Vice President Kamala Harris came to Greenville on Monday to kick off a multi-state tour as part the Biden administration’s push to get 70% of adults in the U.S. with at least one COVID-19 vaccine dose by July 4.
Currently only 46% of South Carolina’s residents have received at least one dose, and just 38.9% of South Carolinians are fully vaccinated — one of the lowest rates in the country.
The vice president’s visit to the Palmetto State comes as vaccination rates have slowed down nationwide. A total of 64% of American adults have had at least one dose.
Harris first visited the Phillis Wheatley Community Center COVID vaccination mobilization event and then went to a pop-up COVID-19 vaccine site at the YMCA of Greenville.
“The vaccines are safe and they are free and they are effective and it’s that simple,” Harris said during her first stop to the crowd of about 170 volunteers who are canvasing neighborhoods to help people get vaccinated. “If you are vaccinated, you are protected. If you are vaccinated, covid rates in your community will go down.”
During Harris’ remarks, she gave kudos to companies such as Dollar General, Best Buy and Starbucks for offering paid time off for people to get a vaccine, Uber and Lyft for offering free rides to vaccine clinics, and organizations such as the YMCA for offering free child care while people are getting a shot.
Harris’ message to encourage people to get past vaccine hesitancy included that the vaccines have been developed during decades of research into the coronavirus to counter the message that they have been rushed to market.
“There’s a number of people who haven’t said they’re not going to get it, but haven’t made the decision to get it,” Harris said during her stop at the YMCA in Greenville.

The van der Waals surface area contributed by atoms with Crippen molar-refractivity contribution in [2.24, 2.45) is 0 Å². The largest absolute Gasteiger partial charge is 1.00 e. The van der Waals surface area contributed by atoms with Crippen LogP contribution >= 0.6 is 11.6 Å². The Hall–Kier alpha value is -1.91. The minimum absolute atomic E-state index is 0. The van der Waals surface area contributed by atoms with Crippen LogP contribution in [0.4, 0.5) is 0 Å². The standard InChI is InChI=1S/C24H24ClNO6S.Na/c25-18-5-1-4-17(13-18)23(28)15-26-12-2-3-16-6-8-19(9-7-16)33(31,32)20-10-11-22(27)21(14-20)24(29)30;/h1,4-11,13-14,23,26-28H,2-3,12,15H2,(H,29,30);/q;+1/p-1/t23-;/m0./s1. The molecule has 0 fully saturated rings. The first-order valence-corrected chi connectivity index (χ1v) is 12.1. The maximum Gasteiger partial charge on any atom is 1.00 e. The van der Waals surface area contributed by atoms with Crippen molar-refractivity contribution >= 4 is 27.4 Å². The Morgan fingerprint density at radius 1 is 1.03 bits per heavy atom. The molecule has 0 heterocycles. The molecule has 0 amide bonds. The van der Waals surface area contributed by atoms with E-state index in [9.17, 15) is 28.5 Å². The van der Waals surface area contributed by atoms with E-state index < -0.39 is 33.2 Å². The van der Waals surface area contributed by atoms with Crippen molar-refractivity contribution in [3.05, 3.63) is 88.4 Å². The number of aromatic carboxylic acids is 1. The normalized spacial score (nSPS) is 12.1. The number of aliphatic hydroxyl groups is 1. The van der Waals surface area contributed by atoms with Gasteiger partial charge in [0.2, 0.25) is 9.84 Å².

South Carolina also lags in vaccinating Black residents, a population disproportionately hurt by the COVID-19 pandemic.
“Fifty percent of deaths from COVID is among Blacks,” said J.M. Flemming, NAACP Greenville president. We only make up 27% of the population. The outbreaks are here, COVID is here.”
Harris’ visit to the upstate site is her first visit to South Carolina since she dropped out of the Democratic presidential nominating contest in 2020.
“It’s good to be back in South Carolina,” Harris said as she got off Air Force Two at the Greenville-Spartanburg International Airport.
South Carolina’s more populous counties, especially along the coast, have higher vaccination rates than rural counties, according to state Department of Health and Environmental Control data.
State Epidemiologist Linda Bell, who has been the face for the state’s COVID response, spoke at the event ahead of Harris to dispel myths about the vaccines that are available.
“The vaccine is safe and effective and is your best bet you won’t suffer from those short- and long-term effects of COVID,” Bell said.
South Carolina lawmakers have been reluctant to adopt cash incentives, such as a lottery, to encourage people to receive the vaccine. Instead, DHEC has partnered with the South Carolina Brewers Guild to award anyone who gets a COVID-19 shot at select breweries across the state with a free beer or soda.
Along the route to the Phillis Wheatley Community Center, both Trump supporters and Biden-Harris supporters lined the street on opposite sides.
Harris supporters waved, while one Trump supporter had a “Trump Won” sign, another had a sign that read “election integrity,’ and one person had a sign saying Harris should be focusing the crisis at the southern border.